EBI LLC, doing business as Biomet Spine and Bone Healing Technologies and Biomet Inc. have agreed to pay $6.07 million to resolve allegations that EBI violated the False Claims Act by paying kickbacks to induce use of its bone growth stimulators and billing federal health care programs for refurbished stimulators.
EBI is a medical device company located in Parsippany, New Jersey, that sells bone growth stimulators, which are used to repair fractures that are slow to heal. It is a subsidiary of Biomet, which is based in Warsaw, Indiana.
“Medical device companies must not use improper financial incentives to influence the decision to use their products,” said Acting Deputy Assistant Attorney General August Flentje of the Justice Department’s Civil Division. “This settlement demonstrates the department’s commitment to protect patients, and the taxpayers who fund their care, by ensuring that medical decisions are based on the patients’ medical needs rather than the financial interests of others.”
The United States alleged that, from 2001 to 2008, EBI paid staff at doctors’ offices to influence doctors to order its bone growth stimulators. These payments were allegedly provided pursuant to personal service agreements with staff members. The United States concluded that these payments violated the Anti-Kickback Act and resulted in false billings to various federal health care programs, including Medicare. The settlement also resolves EBI’s disclosure that it received federal reimbursements for bone growth stimulators that had been refurbished.
“This settlement demonstrates our resolve in ensuring that patients receive, and the government pays for, health care that is based on sound medical judgment, and not compromised by kickbacks,” said U.S. Attorney Carmen M. Ortiz of the District of Massachusetts.
“Kickbacks taint medical decision-making, cause overutilization of services, and lead to increased taxpayer and patient costs,” said Special Agent in Charge Phillip Coyne of the U.S. Department of Health and Human Services, Office of Inspector General (HHS-OIG). “These improper inducements have no place in government health programs relied on by millions of Americans.”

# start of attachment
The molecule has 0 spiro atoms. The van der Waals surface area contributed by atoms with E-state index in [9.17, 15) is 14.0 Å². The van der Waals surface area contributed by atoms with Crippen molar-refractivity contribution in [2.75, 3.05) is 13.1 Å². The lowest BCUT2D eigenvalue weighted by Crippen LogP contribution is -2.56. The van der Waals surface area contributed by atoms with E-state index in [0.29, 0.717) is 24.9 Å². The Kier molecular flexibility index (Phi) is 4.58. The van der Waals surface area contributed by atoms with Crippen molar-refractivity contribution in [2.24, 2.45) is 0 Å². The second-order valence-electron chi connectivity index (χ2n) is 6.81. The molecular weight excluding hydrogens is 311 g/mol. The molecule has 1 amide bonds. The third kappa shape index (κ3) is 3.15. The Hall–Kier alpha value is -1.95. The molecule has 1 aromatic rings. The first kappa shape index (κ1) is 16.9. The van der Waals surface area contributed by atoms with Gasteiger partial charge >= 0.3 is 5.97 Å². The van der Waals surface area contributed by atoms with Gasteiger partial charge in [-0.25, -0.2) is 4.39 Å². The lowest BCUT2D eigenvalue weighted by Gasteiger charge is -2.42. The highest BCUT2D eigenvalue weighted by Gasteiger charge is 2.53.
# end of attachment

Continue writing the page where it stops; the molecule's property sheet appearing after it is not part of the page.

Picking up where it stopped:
The settlement resolves in part an allegation filed in a lawsuit by Yu Yue, a former product manager for EBI, in federal court in New Jersey. The lawsuit was filed under the qui tam, or whistleblower, provisions of the False Claims Act, which permit private individuals to sue on behalf of the government for false claims and to share in any recovery. Yu’s share has not yet been determined.
This settlement illustrates the government’s emphasis on combating health care fraud and marks another achievement for the Health Care Fraud Prevention and Enforcement Action Team (HEAT) initiative, which was announced in May 2009 by the Attorney General and the Secretary of Health and Human Services. The partnership between the two departments has focused efforts to reduce and prevent Medicare and Medicaid financial fraud through enhanced cooperation. One of the most powerful tools in this effort is the False Claims Act. Since January 2009, the Justice Department has recovered a total of more than $23 billion through False Claims Act cases, with more than $14.8 billion of that amount recovered in cases involving fraud against federal health care programs.
The settlement was the result of a coordinated effort by the Commercial Litigation Branch of the Civil Division; the U.S. Attorney’s Office for the District of Massachusetts; HHS-OIG; the U.S. Postal Service Office of Inspector General; the Defense Criminal Investigative Service; the U.S. Department of Veterans Affairs, Office of Inspector General and the U.S. Food and Drug Administration, Office of Criminal Investigations.